Background: Laparoscopic techniques induced a tremendous revolution in surgery of the biliary tract, mainly due to improved results compared with the open approach and secondary because of their cosmetic advantage. A trend toward even more minimally invasive approaches has led to techniques of single-incision and natural orifice laparoscopic surgery. Because the evaluation of single-incision laparoscopic cholecystectomy (SILC) is rather fragmentary by single-institution small patient series, this article intends to examine the success and the risks of the technique, and attempts to determine its potential limitations.
Methods: A systematic review of the literature was performed to identify relevant articles. Studies enrolling at least ten patients who underwent SILC and reporting on analytical complication data were considered for inclusion.
Results: The literature search identified 29 studies, which included a total of 1,166 patients. Success and complication rates were 90.7% and 6.1%, respectively. Mean adjusted operative time was 70.2 min and mean adjusted hospital stay was 1.4 days. Analysis of outcome exhibited higher complication rates for studies with a mean patient age older than 45 years (p=0.04), and higher operative time for studies with a mean body mass index>30 kg/m2 (83.4 vs. 74.5 min) and female percentage lower than 70% (78.7 vs. 68.5 min). Acute cholecystitis as inclusion criterion was a factor for technical failure (success rate 59.9 vs. 93.0%, p=0.005) and resulted in an increase of operative time (78.1 vs. 70.6 min). Suture suspension of the gallbladder yielded significantly lower complication rates compared with instrument usage (3.3 vs. 13.3%, p<0.0001).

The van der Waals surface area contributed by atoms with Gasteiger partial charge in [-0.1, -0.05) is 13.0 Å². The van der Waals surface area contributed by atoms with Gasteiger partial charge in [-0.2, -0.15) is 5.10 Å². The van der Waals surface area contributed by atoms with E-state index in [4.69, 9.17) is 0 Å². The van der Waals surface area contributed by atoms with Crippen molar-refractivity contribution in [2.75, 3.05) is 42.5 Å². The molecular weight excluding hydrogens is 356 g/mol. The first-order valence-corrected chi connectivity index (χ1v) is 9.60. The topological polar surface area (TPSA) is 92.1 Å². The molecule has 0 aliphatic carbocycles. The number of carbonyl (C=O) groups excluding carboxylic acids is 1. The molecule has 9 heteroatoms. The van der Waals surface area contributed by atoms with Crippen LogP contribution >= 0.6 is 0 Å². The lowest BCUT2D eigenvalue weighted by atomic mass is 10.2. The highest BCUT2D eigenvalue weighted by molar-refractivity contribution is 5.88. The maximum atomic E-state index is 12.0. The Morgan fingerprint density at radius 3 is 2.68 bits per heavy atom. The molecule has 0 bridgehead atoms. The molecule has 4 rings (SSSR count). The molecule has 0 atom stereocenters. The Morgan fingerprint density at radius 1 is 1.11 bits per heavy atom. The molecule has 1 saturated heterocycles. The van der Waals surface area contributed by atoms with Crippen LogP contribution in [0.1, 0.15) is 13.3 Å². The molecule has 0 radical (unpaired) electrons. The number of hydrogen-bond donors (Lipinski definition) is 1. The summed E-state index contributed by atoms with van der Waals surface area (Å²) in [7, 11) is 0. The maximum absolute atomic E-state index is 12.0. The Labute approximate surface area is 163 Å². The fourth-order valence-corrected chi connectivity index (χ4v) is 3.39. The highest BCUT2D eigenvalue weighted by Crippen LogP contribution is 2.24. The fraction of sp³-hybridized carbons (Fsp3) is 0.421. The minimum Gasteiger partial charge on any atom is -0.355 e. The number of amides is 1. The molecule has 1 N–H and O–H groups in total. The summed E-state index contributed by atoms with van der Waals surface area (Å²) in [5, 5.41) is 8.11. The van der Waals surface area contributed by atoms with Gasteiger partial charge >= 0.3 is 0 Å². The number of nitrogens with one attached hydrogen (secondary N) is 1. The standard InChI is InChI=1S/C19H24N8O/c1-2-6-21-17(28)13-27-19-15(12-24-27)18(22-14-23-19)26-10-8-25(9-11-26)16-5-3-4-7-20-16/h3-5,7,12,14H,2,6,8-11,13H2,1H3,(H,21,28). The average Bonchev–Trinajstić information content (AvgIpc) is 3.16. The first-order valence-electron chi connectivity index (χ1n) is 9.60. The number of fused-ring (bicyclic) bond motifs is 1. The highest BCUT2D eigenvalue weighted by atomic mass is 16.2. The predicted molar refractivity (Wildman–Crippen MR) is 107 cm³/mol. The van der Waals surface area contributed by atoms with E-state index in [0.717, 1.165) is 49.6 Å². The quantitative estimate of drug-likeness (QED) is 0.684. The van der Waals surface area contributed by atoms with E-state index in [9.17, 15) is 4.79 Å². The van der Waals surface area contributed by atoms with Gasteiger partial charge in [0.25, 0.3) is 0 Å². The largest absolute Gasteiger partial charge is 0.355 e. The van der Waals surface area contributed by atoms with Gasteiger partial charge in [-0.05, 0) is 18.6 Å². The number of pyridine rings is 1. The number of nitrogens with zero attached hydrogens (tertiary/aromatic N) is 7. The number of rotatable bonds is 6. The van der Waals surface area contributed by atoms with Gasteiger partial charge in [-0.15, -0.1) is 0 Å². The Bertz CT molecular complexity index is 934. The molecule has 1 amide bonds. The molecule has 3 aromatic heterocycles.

Conclusions: The clinical application of SILC exhibited satisfactory results. Cases of acute cholecystitis and older patients should be approached with caution, whereas improvement of the instrumentation is necessary.